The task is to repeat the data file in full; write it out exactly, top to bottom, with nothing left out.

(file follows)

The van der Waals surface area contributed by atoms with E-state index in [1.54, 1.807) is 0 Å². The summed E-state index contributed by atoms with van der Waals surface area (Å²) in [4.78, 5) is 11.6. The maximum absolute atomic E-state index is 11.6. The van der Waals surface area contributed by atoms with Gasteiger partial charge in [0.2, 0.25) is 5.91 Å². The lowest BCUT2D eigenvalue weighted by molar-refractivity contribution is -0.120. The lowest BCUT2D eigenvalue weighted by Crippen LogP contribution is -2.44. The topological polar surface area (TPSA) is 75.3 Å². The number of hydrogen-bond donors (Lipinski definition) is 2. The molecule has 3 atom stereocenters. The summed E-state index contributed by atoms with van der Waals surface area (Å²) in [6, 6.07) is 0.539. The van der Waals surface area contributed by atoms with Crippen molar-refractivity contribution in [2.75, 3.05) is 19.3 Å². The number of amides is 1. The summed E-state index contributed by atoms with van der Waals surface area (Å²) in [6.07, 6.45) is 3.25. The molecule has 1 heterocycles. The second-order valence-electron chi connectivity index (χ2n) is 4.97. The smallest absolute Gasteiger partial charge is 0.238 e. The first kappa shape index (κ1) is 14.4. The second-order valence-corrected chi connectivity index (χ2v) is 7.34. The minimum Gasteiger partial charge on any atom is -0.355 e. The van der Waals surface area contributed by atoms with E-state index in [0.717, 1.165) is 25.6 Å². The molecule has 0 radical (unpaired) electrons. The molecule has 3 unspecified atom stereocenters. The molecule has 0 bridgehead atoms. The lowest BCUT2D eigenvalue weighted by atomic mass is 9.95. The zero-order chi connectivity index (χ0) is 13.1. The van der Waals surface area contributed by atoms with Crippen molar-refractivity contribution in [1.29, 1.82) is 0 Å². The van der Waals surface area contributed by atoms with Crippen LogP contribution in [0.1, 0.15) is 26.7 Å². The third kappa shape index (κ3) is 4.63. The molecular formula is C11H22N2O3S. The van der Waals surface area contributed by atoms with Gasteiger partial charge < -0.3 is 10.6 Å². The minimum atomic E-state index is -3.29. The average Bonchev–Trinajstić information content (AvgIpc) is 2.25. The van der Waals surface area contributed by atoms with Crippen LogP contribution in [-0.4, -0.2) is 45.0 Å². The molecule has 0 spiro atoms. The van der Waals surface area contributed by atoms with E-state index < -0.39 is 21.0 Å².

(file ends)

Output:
The van der Waals surface area contributed by atoms with E-state index in [1.54, 1.807) is 0 Å². The summed E-state index contributed by atoms with van der Waals surface area (Å²) in [4.78, 5) is 11.6. The maximum absolute atomic E-state index is 11.6. The van der Waals surface area contributed by atoms with Gasteiger partial charge in [0.2, 0.25) is 5.91 Å². The lowest BCUT2D eigenvalue weighted by molar-refractivity contribution is -0.120. The lowest BCUT2D eigenvalue weighted by Crippen LogP contribution is -2.44. The topological polar surface area (TPSA) is 75.3 Å². The number of hydrogen-bond donors (Lipinski definition) is 2. The molecule has 3 atom stereocenters. The summed E-state index contributed by atoms with van der Waals surface area (Å²) in [6, 6.07) is 0.539. The van der Waals surface area contributed by atoms with Crippen molar-refractivity contribution in [2.75, 3.05) is 19.3 Å². The number of amides is 1. The summed E-state index contributed by atoms with van der Waals surface area (Å²) in [6.07, 6.45) is 3.25. The molecule has 1 heterocycles. The second-order valence-electron chi connectivity index (χ2n) is 4.97. The smallest absolute Gasteiger partial charge is 0.238 e. The first kappa shape index (κ1) is 14.4. The second-order valence-corrected chi connectivity index (χ2v) is 7.34. The minimum Gasteiger partial charge on any atom is -0.355 e. The van der Waals surface area contributed by atoms with E-state index in [0.717, 1.165) is 25.6 Å². The molecule has 0 radical (unpaired) electrons. The molecule has 3 unspecified atom stereocenters. The molecule has 0 bridgehead atoms. The lowest BCUT2D eigenvalue weighted by atomic mass is 9.95. The zero-order chi connectivity index (χ0) is 13.1. The van der Waals surface area contributed by atoms with Crippen molar-refractivity contribution in [1.29, 1.82) is 0 Å². The van der Waals surface area contributed by atoms with Crippen LogP contribution in [0.1, 0.15) is 26.7 Å². The third kappa shape index (κ3) is 4.63. The molecular formula is C11H22N2O3S. The van der Waals surface area contributed by atoms with Gasteiger partial charge < -0.3 is 10.6 Å². The minimum atomic E-state index is -3.29. The average Bonchev–Trinajstić information content (AvgIpc) is 2.25. The van der Waals surface area contributed by atoms with Crippen LogP contribution in [-0.4, -0.2) is 45.0 Å². The molecule has 0 spiro atoms. The van der Waals surface area contributed by atoms with E-state index < -0.39 is 21.0 Å².